At the Other End of Gesture: Anthropological Poetics of Gesture in Modern Hebrew Literature

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Lang, 2008 - Literary Criticism - 195 pages
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This book discusses the enchantment and power of gesture in literature and art, using a wide selection of cultural and scientific materials, from the Bible, Quintillian and Buddhism to David McNeil's cognitive psychology, Eric Gans' philosophical anthropology and Richard Sennett's sociology. The author demonstrates that represented gestures, and even those that are not represented, originate a unique cognitive-physical interaction between the reader or viewer and the composition. The discussion focuses mainly on an analysis of gestural poetics in a number of works of modern Hebrew writers, from the beginning of the twentieth to the beginning of the twenty-first century, from Uri Nissan Gnessin and Jacob Steinberg to Meir Shalev and Etgar Keret. In the course of the discussion gesture is shown to be a micro-myth that unites order and chaos, a mechanism that establishes the power of symbolism and visibility in the modern culture of the -fall of public man. The study demonstrates the variety of ways in which a myth of impossible and inevitable touch-non-touch gestures is created."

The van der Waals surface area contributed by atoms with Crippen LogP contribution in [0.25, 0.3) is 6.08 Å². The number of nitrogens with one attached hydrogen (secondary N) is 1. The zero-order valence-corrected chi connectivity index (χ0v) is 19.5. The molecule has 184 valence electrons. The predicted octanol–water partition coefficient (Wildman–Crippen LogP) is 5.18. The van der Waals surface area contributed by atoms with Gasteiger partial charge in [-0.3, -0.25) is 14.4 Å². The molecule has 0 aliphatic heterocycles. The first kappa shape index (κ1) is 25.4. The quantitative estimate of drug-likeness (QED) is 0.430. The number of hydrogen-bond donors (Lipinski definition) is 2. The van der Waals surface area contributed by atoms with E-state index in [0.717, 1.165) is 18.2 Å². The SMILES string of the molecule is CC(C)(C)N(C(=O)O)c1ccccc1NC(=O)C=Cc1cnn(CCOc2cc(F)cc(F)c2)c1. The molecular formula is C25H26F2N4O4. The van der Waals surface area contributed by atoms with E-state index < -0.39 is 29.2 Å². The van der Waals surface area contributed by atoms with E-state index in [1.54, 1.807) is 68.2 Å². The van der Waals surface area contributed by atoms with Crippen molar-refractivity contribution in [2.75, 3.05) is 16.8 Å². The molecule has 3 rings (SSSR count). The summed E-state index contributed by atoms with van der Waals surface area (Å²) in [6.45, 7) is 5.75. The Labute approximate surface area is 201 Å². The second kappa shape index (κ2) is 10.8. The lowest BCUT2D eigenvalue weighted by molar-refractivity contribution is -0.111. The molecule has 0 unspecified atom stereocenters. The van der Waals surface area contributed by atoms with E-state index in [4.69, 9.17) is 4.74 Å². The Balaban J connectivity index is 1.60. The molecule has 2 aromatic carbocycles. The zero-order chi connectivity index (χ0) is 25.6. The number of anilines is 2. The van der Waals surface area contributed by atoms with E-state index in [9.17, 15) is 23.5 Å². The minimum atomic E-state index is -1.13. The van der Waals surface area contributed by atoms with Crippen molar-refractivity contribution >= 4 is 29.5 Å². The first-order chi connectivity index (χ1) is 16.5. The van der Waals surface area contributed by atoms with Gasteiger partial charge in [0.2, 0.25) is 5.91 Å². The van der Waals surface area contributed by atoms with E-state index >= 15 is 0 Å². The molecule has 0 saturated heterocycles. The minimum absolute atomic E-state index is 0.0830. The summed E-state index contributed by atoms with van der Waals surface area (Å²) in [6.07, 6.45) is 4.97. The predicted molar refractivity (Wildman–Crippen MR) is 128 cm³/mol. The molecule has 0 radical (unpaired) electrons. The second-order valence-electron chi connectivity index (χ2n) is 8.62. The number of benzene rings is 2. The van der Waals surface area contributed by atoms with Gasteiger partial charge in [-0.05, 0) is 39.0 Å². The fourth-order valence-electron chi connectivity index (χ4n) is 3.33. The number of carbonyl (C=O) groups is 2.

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Contents

List of Figures
7
Gestures in culture art and literature serve not only as representation
15
Literature performs gestures by means of interactive representations
57
Copyright

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About the author (2008)

The Author: Roman Katsman is a Senior Lecturer of Modern Hebrew literature, theory and poetics at the Department of Literature of the Jewish People, Bar-Ilan University (Israel). The author has published on Mythopoesis in Dostoevsky and Agnon and in Modern and Postmodern Hebrew and Slavic Literature.

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